Grotesque Anatomy
Monday, May 17, 2004
  Review Reaction Reflection (Part 1)

[WARNING!  Boring semantic argument hinging on suspect distinction ahead.  Don't say you weren't warned.]

Reflecting on the recent disagreement that erupted between Johanna Draper Carlson and Laura Gjovaag (see here, here, here, here, here, here, here, and here, I think pretty much in that order), James Schee wonders, "Review or Commentary?"  At issue is whether Johanna's short remarks regarding Aquaman #18 constitute an actual review.  Laura thinks they do (and that they form a bad one on top of that); Johanna thinks they don't.  My take is that it all depends on what you mean by "review."  I think the term is generally used in two ways, narrowly and broadly.  In the narrow sense, a review is a longer, more thorough examination of a work.  As The American Heritage® Dictionary of the English Language, Fourth Edition, puts it, a review is "a report or essay giving a critical estimate of a work or performance."  Since one paragraph is hardly an essay, Johanna's comments do not constitute a review in the strict sense.

However, many people use "review" more loosely to refer to any evaluative commentary.  Consider Christopher Butcher's description of my comments on Nausicaä:
Just this week I read a good review of Nausicaa (amongst some other great books) by John Jakala at his blog. Go check it out, it’s a great review and sums up some of the elements I enjoy about the series.
Going by the strict definition of "review," my short paragraph on Nausicaä hardly passes muster:  Basically all I did was ramble on about how I was unable to pinpoint what it was I liked about Nausicaä, and when I couldn't figure out how to tie up my digressions, I cheated and tried to distract everyone with a pretty picture.  But in thanking Chris for his kind words, I myself referred to my scattered thoughts as a review.  Why?  Well, part of it probably stems from my personal philosophy of reviewing.  I think the most important function of a review is to stimulate discussion about a work.  So in that sense, if my short remarks (or Johanna's) inspire thought, then they strike me as a review.  (I'm not saying everything that provokes a reaction counts as a review.  I see it as a necessary condition but not sufficient.  Hopefully I'll be able to delineate exactly what I see as the boundaries of a review when I get around to writing my own philosophy of reviewing.)  Another part of it is, well, that's just the way people often seem to use the word.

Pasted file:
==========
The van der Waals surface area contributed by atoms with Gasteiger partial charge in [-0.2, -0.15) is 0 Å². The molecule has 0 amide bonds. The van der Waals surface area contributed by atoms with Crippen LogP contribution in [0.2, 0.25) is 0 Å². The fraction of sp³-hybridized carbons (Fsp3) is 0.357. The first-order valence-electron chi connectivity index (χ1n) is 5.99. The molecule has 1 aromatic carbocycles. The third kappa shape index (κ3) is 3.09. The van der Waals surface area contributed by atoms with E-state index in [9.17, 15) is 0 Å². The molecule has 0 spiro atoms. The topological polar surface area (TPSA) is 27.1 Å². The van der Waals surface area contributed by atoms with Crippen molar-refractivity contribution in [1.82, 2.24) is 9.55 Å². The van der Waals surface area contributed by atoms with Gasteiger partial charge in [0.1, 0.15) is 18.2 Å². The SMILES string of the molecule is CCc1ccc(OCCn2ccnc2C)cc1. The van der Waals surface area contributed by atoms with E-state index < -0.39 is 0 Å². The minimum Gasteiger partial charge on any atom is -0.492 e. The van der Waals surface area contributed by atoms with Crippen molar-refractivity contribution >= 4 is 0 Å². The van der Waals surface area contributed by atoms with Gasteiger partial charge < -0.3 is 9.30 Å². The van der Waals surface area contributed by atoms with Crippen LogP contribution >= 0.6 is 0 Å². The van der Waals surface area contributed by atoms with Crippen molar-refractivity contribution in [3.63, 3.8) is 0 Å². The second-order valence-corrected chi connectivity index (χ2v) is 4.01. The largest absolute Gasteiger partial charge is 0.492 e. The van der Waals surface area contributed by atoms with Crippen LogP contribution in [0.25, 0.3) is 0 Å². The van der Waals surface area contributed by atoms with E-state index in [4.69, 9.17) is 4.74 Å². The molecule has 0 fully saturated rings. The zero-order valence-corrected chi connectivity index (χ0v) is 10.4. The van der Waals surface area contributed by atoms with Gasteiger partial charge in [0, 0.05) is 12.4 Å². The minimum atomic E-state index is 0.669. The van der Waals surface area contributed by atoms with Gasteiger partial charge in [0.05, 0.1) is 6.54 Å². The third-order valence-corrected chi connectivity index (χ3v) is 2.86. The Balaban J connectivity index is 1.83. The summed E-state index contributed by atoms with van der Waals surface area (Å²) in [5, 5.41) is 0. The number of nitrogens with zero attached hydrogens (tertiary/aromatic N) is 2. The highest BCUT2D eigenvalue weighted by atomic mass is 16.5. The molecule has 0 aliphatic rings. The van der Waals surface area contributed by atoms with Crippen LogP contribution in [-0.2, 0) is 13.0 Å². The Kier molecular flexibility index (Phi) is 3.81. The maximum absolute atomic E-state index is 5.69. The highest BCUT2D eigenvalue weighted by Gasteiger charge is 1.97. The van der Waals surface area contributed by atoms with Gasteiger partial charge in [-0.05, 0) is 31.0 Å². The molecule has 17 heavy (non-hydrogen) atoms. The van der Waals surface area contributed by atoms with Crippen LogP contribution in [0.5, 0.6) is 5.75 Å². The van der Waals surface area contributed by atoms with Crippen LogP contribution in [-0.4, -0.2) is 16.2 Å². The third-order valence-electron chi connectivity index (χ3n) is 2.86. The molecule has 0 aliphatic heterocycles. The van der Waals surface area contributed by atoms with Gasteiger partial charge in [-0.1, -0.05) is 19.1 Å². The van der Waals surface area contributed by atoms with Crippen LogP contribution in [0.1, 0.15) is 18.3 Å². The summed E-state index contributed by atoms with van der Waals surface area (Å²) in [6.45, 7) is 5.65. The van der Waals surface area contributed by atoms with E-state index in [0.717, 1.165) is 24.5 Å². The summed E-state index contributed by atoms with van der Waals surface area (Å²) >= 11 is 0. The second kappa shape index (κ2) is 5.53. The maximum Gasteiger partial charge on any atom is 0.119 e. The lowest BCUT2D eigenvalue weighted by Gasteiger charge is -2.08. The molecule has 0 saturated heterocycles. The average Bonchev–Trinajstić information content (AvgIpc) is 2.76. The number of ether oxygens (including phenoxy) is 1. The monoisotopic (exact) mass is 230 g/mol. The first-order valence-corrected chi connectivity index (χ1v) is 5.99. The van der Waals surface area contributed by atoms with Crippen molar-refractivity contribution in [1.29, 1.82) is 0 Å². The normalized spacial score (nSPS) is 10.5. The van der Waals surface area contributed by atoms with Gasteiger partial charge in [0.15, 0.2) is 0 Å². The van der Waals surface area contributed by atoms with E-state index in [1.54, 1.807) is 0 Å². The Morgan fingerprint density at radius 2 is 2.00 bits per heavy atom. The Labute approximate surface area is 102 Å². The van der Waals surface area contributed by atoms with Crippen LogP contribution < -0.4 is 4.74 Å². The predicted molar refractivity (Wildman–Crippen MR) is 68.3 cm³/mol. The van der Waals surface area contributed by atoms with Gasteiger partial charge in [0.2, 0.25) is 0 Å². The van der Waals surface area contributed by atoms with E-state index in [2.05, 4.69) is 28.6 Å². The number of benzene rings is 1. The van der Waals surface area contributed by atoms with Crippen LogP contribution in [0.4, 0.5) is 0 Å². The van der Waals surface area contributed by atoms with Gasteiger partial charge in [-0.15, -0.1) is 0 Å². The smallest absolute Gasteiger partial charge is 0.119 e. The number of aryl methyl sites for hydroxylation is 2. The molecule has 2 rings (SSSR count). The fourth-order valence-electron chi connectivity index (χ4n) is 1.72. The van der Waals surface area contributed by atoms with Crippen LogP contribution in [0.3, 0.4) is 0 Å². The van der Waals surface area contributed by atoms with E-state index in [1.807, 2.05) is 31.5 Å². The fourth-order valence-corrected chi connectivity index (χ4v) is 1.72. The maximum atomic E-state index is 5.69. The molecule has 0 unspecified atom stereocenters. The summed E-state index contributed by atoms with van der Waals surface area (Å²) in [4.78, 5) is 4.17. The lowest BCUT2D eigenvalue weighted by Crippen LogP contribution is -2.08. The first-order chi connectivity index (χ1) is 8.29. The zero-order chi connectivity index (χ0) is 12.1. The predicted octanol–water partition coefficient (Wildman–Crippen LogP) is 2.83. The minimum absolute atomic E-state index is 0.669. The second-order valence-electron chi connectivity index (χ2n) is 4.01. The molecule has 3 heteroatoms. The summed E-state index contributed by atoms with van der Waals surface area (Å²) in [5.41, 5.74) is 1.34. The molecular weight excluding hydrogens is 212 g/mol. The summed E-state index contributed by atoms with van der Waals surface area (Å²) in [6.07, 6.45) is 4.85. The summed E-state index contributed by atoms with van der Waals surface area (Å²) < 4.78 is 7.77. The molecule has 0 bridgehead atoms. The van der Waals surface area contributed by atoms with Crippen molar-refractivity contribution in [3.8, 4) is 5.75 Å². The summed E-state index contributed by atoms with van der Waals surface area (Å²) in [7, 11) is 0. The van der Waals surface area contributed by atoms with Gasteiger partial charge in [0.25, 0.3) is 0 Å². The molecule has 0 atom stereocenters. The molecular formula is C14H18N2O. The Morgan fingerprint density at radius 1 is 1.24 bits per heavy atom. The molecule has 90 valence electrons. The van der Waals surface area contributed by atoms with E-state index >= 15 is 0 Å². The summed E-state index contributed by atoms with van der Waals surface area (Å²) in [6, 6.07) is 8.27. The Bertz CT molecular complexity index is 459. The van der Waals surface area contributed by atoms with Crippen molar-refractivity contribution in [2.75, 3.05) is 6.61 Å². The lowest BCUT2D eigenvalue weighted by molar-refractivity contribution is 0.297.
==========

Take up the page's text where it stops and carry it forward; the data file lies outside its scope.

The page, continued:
I've been mindful of the distinction before, even if I've never written about it explicitly til now.  In trying to come up with titles for entries about my reactions to comics, I often skirt the issue by avoiding the term altogether.  Last week's entry, for example, only referred to "Spring Reading" not "Spring Reviewing."  And for posts where I quickly run down a bunch of books, I usually use some variation of the title "Quick Cuts."  (Earlier this month I slipped with the DC books and used "DCU Quick Reviews," mainly because I liked the small rhyme in the title.)  Rigorous reviews take more effort than I'm generally willing to put into my writing (plus I'm never happy with any one format for very long) so I usually take the easy way out and write less formal reactions in whatever style happens to appeal to me at the moment.  I don't mind if anyone refers to such informal writings as reviews, but I'll also understand if people think of them as hastily assembled opinions from someone too lazy to do proper reviews.

Next:  To What Should That Attribute Be Attributed?
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by John Jakala

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